As society becomes more dependent on the use of credit cards, your credit score becomes more important than ever. Insurers, banks, utility companies, employers, etc. use your credit score and history as a means of determining your financial reliability and responsibility.
Make sure that as you swipe your credit card, pay your monthly bills, and open new lines of credit you’re avoiding these easy-to-make credit mistakes.
Closing Old Credit Card Accounts
You did it! You finally paid off that credit card balance that has been looming over your head for the past year, so what’s next? Your first inclination might be to cut up the card and close the account, but this can actually damage your score.
Not only will you have a smaller amount of available credit but all the history you built using that card (and paying it off) will vanish as well. It’s usually your best bet to keep that card open and refrain from making purchases with it.
Misunderstanding Introductory Interest Rates
Before jumping at the chance to open a new credit card with a 0% introductory APR, make sure you read the fine print. Though some introductory rates can last as long as 21 months, most are closer to a year; some as short as six months.
Be sure to know exactly when your promotional period expires – since the credit company is not required to remind you – and know what your APR will jump. The introductory teaser rate may not be worth it once you know the specifics.
Opening a New Line of Credit for the Wrong Reasons
We’ve all heard the sales pitch – “Would you like to open up a [insert retailer] card and save 25% on your purchase today?” Whether it’s a discount on your purchase of the day, a discount on purchases for life, rewards, airline miles, etc. you should be weary of opening a new line of credit unless you can immediately pay off the balance in cash.
Though a discount or reward may sound promising, you are destined to pay more in interest if you carry a balance on the new line of credit.
Making Only the Minimum Payment
Making your monthly minimum payment isn’t technically a mistake but in the spectrum of credit, you aren’t doing yourself any favors. Pay special attention to the amount of interest you are accruing each month in comparison to the minimum payment amount – you may notice that your minimum monthly payment is hardly budging your balance.
There are a couple ways to combat this common credit mistake:
- Make a pay-down plan. Use a pay-off calculator to determine what you will need to pay monthly in order to pay off your credit card.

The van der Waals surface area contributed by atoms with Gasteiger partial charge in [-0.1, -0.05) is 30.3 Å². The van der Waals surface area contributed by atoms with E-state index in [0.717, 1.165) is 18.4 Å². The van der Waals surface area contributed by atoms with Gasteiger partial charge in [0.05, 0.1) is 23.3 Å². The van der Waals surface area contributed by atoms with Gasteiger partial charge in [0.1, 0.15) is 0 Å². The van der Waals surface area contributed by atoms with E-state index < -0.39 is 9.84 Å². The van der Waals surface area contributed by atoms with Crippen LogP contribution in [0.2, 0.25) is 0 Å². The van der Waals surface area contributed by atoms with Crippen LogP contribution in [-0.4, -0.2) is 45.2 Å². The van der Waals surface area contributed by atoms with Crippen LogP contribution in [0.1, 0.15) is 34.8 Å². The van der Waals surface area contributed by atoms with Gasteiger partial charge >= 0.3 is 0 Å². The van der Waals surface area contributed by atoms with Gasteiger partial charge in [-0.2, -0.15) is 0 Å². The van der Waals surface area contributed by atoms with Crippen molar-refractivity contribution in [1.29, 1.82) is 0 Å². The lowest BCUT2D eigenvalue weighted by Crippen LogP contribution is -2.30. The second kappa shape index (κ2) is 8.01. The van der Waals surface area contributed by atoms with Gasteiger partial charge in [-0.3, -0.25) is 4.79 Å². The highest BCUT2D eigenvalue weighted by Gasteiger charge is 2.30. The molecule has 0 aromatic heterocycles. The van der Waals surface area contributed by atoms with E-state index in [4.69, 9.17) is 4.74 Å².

- Minimum plus interest. Some borrowers choose to pay down their debt by paying the minimum plus the interest owed or accrued.
- Highest interest rates. If you have multiple cards that you carry balances on, start by making the largest payments possible on your highest interest accounts and continue making the minimum payments on your other lines of credit.
Holding High Balances
Most credit experts recommend keeping your debt ratio – the amount of your balances you are carrying in comparison to your total amount of available credit – below 30 percent. Carrying balances above the suggested percentage puts you at risk for debt spiraling out of control and inability to keep up with payments.
A good rule-of-thumb is to only make purchases on credit cards that you could pay for in cash.
Disregarding Monthly Statements
When your monthly statement comes via e-mail or snail mail each month, do you read the bill thoroughly or simply check the amount due? The latter is a big credit mistake. By fully reading through your bill you are not only more likely to make your payment on time but avoid credit card fraud or mistakes on your bill (yes, they can happen).
Make sure to double-check your monthly statements, so you can dispute any incorrect charges.
Taking Out Cash Advances
There might be an instance where you need cash in your hand. Though it may seem like a good idea to take out a cash advance from your credit card – it’s not. Not only do the majority of creditors charge a higher APR for advances, but some charge a transaction fee, as well.
Try to find a better solution or at least pay off the cash advance as soon as possible, because there isn’t a grace period for cash advances; you start accruing interest the day you withdraw the money.
Looking for more information on the home buying and financing process? Our Mortgage 101 Handbook is a great resource for first-time and repeat homebuyers.